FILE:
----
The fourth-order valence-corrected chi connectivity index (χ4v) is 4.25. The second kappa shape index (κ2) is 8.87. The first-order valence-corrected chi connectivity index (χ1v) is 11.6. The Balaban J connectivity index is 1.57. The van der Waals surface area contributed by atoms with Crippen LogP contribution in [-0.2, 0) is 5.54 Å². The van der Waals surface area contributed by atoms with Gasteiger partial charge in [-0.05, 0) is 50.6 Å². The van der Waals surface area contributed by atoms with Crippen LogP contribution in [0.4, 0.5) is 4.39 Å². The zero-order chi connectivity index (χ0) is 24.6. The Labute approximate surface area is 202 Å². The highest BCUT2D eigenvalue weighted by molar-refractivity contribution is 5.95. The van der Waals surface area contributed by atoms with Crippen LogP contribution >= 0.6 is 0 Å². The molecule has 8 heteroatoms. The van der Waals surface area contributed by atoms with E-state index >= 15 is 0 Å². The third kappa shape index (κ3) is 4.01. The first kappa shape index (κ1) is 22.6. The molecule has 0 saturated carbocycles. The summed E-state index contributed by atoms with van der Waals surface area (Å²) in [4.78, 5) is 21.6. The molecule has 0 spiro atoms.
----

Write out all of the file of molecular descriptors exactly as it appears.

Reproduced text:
The fourth-order valence-corrected chi connectivity index (χ4v) is 4.25. The second kappa shape index (κ2) is 8.87. The first-order valence-corrected chi connectivity index (χ1v) is 11.6. The Balaban J connectivity index is 1.57. The van der Waals surface area contributed by atoms with Crippen LogP contribution in [-0.2, 0) is 5.54 Å². The van der Waals surface area contributed by atoms with Gasteiger partial charge in [-0.05, 0) is 50.6 Å². The van der Waals surface area contributed by atoms with Crippen LogP contribution in [0.4, 0.5) is 4.39 Å². The zero-order chi connectivity index (χ0) is 24.6. The Labute approximate surface area is 202 Å². The highest BCUT2D eigenvalue weighted by molar-refractivity contribution is 5.95. The van der Waals surface area contributed by atoms with Crippen LogP contribution >= 0.6 is 0 Å². The molecule has 8 heteroatoms. The van der Waals surface area contributed by atoms with E-state index >= 15 is 0 Å². The third kappa shape index (κ3) is 4.01. The first kappa shape index (κ1) is 22.6. The molecule has 0 saturated carbocycles. The summed E-state index contributed by atoms with van der Waals surface area (Å²) in [4.78, 5) is 21.6. The molecule has 0 spiro atoms.